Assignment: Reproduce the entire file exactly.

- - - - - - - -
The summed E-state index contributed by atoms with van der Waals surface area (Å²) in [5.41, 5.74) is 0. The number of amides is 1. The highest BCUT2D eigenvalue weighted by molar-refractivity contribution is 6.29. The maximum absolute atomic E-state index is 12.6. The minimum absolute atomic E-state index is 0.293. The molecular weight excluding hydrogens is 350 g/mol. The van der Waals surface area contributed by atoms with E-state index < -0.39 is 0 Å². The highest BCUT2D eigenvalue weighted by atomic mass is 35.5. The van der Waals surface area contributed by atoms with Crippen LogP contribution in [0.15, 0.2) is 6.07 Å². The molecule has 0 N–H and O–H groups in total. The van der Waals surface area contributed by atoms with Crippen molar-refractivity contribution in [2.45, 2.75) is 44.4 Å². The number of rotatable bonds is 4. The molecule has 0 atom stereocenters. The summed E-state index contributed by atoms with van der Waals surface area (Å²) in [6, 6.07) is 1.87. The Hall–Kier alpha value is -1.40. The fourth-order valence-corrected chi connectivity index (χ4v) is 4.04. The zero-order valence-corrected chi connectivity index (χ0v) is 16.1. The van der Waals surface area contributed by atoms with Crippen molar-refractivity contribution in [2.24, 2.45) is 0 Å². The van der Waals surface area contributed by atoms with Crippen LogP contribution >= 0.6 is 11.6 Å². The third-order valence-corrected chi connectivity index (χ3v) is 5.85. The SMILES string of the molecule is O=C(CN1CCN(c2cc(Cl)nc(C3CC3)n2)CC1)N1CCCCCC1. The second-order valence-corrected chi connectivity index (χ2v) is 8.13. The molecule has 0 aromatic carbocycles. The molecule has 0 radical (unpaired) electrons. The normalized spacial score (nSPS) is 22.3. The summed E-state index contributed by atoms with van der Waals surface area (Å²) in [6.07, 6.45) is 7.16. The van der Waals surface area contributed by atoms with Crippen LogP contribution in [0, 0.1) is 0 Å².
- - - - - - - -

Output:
The summed E-state index contributed by atoms with van der Waals surface area (Å²) in [5.41, 5.74) is 0. The number of amides is 1. The highest BCUT2D eigenvalue weighted by molar-refractivity contribution is 6.29. The maximum absolute atomic E-state index is 12.6. The minimum absolute atomic E-state index is 0.293. The molecular weight excluding hydrogens is 350 g/mol. The van der Waals surface area contributed by atoms with E-state index < -0.39 is 0 Å². The highest BCUT2D eigenvalue weighted by atomic mass is 35.5. The van der Waals surface area contributed by atoms with Crippen LogP contribution in [0.15, 0.2) is 6.07 Å². The molecule has 0 N–H and O–H groups in total. The van der Waals surface area contributed by atoms with Crippen molar-refractivity contribution in [2.45, 2.75) is 44.4 Å². The number of rotatable bonds is 4. The molecule has 0 atom stereocenters. The summed E-state index contributed by atoms with van der Waals surface area (Å²) in [6, 6.07) is 1.87. The Hall–Kier alpha value is -1.40. The fourth-order valence-corrected chi connectivity index (χ4v) is 4.04. The zero-order valence-corrected chi connectivity index (χ0v) is 16.1. The van der Waals surface area contributed by atoms with Crippen molar-refractivity contribution in [2.24, 2.45) is 0 Å². The van der Waals surface area contributed by atoms with Crippen LogP contribution >= 0.6 is 11.6 Å². The third-order valence-corrected chi connectivity index (χ3v) is 5.85. The SMILES string of the molecule is O=C(CN1CCN(c2cc(Cl)nc(C3CC3)n2)CC1)N1CCCCCC1. The second-order valence-corrected chi connectivity index (χ2v) is 8.13. The molecule has 0 aromatic carbocycles. The molecule has 0 radical (unpaired) electrons. The normalized spacial score (nSPS) is 22.3. The summed E-state index contributed by atoms with van der Waals surface area (Å²) in [6.07, 6.45) is 7.16. The van der Waals surface area contributed by atoms with Crippen LogP contribution in [0, 0.1) is 0 Å².